BELGIUM: EC slaps EUR953m bearing cartel fine on six companies
European Commission authorities have found two European companies (SKF and Schaeffler) and four Japanese companies (JTEKT, NSK, NFC and NTN with its French subsidiary NTN-SNR), operated a cartel in the market for automotive bearings and have imposed fines totalling nearly EUR953m (US$1.3bn).
Brussels says the companies colluded to secretly coordinate their pricing strategy for more than seven years, from April, 2004 until July, 2011, in the whole European Economic Area (EEA).
Japanese company, JTEKT, was not fined as it benefited from immunity under the Commission's 2006 Leniency Notice for revealing the existence of the cartel to the Commission.
NSK, NFC, SKF and Schaeffler received reductions of their fines for their cooperation in the investigation in the Commission's leniency programme. Since all companies agreed to settle the case with the Commission, their fines were further reduced by 10%.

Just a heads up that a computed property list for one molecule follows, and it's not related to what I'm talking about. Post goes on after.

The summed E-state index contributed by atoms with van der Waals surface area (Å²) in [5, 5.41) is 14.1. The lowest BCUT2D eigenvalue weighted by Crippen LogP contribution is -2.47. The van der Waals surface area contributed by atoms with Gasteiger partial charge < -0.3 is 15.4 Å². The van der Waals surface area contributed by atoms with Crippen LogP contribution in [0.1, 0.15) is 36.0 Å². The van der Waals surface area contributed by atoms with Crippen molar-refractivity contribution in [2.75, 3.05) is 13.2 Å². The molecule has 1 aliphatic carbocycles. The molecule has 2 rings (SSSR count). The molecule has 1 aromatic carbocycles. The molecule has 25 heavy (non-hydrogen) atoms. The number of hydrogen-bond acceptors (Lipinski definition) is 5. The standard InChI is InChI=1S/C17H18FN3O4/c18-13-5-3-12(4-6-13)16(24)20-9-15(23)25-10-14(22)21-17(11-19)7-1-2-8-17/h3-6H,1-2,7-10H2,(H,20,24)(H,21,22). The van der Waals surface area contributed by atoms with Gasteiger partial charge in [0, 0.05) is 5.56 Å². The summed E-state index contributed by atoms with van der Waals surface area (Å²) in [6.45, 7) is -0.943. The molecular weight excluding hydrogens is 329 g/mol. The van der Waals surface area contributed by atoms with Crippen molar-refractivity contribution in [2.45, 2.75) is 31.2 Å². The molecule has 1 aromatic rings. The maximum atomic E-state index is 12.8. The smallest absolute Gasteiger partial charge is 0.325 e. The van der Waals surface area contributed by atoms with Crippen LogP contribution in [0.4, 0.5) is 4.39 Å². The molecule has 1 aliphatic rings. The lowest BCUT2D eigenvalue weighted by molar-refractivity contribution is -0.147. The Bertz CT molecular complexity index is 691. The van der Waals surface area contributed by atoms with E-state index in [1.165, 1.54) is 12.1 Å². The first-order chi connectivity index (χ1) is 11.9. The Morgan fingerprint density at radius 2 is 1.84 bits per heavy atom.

"Today's decision is a further milestone in the Commission's ongoing effort to bust cartels in the markets for car parts, after the sanctions we imposed on producers of electric wires and of foam used in car seats," said Commission vice president in charge of competition policy, Joaquin Almunia.
"It is incredible to see one more car component was cartelised. I hope the fines imposed will deter companies from engaging in such illegal behaviour and help restore competition in this industry.
"If left unchallenged, cartels for car parts might impair the competitiveness of the automotive sector and artificially raise the price paid by European consumers who buy cars."
The EC noted companies involved in the secret cartel coordinated the passing-on of steel price increases to their automotive customers, colluded on Requests for Quotations and for Annual Price Reductions from customers and exchanged commercially sensitive information.
This occurred through multi-, tri- and bilateral contacts. The size of the EU market for automotive bearings is estimated to be at least EUR2bn per year.
The decision is part of a major investigative effort into suspected cartels in the sector of car parts.
The Commission is investigating more products, such as airbags, safety belts and steering wheels, air conditioning and engine cooling products, as well as lighting systems.